Pre-kids, we did a few bike tours and we fell in love. If you can find a good trail, and for us, away from the road, bike touring is a blast because unlike hiking, you can travel pretty far and see a lot of sites, and get that good booty workout while being easy on your knees.
When we took off for a month long roadtrip around the Pacific Northwest, a goal of ours was to do our first bike tour as a family of 4, and with our four year old on his own two wheel.
That means we had to hit certain criteria--the most important being that it was completely separate from the road to avoid cars. It also had to be on gravel or pavement, because we were also pulling the trailer behind us for our 1.5 year old and didn't want to rock her brain, yah know. The third being that there had to be some sort of camping throughout there trail to make it a multi-day trip.
The whole gang: Baby girl in the trailer, Zay ready to ride, and me and Jamie the pack mules
While in Oregon, we stumbled on the Banks-Vernonia State Trail, and old rail bed that has been paved over. From one town to the other, it is 21 miles, so 42 miles out and back. It's lined with tall trees where almost the entire trail is in the shade. It's also relatively flat with only one or two big hills. The best part about the trail is the blackberry bushes all along for a quick snack. We also found apple and plum trees that were a nice addition fr breakfast.
We started the trail in Banks, but you can access the trail in 4 other places in between Banks and Vernonia: Manning, Buxton, Tophill, or Beaver Creek. Additionally, because it's so frequented by bikers, there is air and bike tools for repairs all along the rail trail.
We decided to make this a 2 night, 3 day trip, so we picked up rental bikes, panniers, and a trailer in Portland, drove to Banks where we packed all of our panniers and with food and camping equipment, and biked 9 miles to our campsite in LL Stubs. After boondocking for so long, we felt like we were at a resort with a pit toilet and running water—so fancy.
The 4 of us slept soundly in our 2 person tent
We pitched our tent, made our go-to backpacking meal of mac n' cheese followed by some good 'ol Swiss Miss, then went to sleep early for our big 24 mile day to Vernonia the next day.
I truly didn't think this would be something we could accomplish. Like I said, our 4 year old was on his own two wheels, with only our Towhee bungee to pull him along if he got tired. I was nervous that he would be beyond exhausted where he wouldn't even want to sit on his bike anymore though, because 24 miles is a lot for anyone—so, all this to say, this was an experiment.
He made up a Mario Kart-esque game where he would run over pine cones to make him go faster and leaves would slow him down. He played this the entire 42 miles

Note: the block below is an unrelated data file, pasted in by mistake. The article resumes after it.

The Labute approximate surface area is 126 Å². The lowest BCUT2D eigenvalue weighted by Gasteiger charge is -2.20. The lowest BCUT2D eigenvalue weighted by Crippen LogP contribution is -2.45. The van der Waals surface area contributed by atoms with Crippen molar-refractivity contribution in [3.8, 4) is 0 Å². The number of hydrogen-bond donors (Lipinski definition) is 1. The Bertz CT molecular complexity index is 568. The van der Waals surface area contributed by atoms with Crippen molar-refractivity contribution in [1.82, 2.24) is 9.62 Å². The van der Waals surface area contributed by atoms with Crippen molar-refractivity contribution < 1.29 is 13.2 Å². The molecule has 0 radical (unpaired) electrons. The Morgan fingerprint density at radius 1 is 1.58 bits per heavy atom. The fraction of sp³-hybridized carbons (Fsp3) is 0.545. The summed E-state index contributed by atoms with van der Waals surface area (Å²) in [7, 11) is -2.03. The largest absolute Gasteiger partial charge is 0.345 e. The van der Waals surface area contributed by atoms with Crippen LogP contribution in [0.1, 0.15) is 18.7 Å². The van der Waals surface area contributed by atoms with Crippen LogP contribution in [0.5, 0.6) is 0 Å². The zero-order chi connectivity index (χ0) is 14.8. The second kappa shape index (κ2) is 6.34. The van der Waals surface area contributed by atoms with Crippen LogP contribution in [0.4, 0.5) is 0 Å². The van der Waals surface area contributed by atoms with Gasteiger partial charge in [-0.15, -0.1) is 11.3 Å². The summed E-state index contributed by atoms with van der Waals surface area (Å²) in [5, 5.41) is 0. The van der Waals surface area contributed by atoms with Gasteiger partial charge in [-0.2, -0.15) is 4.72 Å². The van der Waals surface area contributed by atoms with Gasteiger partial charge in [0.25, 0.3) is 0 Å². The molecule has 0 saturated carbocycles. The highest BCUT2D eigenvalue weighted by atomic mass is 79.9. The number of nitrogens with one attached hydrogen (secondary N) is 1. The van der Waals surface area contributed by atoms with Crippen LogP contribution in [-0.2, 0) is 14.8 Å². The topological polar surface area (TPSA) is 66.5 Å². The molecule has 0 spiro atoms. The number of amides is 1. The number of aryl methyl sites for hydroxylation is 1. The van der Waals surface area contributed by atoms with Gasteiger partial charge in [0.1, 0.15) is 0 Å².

(not gonna lie, we did too because it was quite fun).
Luckily, this kid of ours crushed it. He has a need for speed which is totally frightening, but I think he loved being able to cruise after doing so many hikes during the month. We biked the 12 miles to Vernonia just in time for lunch. Instead of downing our go to cucumber, cheese, and mustard sandwiches, we treated ourselves with takeout. There are a few different restaurants to choose from which all looked really good and seemingly like you can't go wrong.
We picked them up, and ate them at a nearby park that had a nice swimming area for kids. In Vernonia, there is also a lake that you can ride around.
Vernonia actually seems like a pretty cool town, with a lake, a park, a nice swimming area for kids, and based on what we saw, deer just roaming around. If you want to stay in Vernonia for the night instead of heading back to LL Stubs State park, there is Anderson Campground where you can set up your tent if you want to take it slower. There is nothing special about this campground, but it is right on the rail trail and only 2 blocks from all the hops and restaurants. There is also a plethora of plums, blackberries, and apples to pick.The good thing about staying here the night is that if you are looking to head back to Banks the next day, it's slightly downhill which would make the 21 miles easier to do.
For us, we biked the 12 miles back, hooking Zay up to our Towhee only to make it up a butt buster of a hill. Other than that, our boy rode solo and we're so proud.
Well deserved shower I would say! (Solar shower is from Advanced Elements)
Please let me know if you have any questions about this trail. Also, if you have any recommendations of trails like this anywhere in the world, we'd love to hear about them!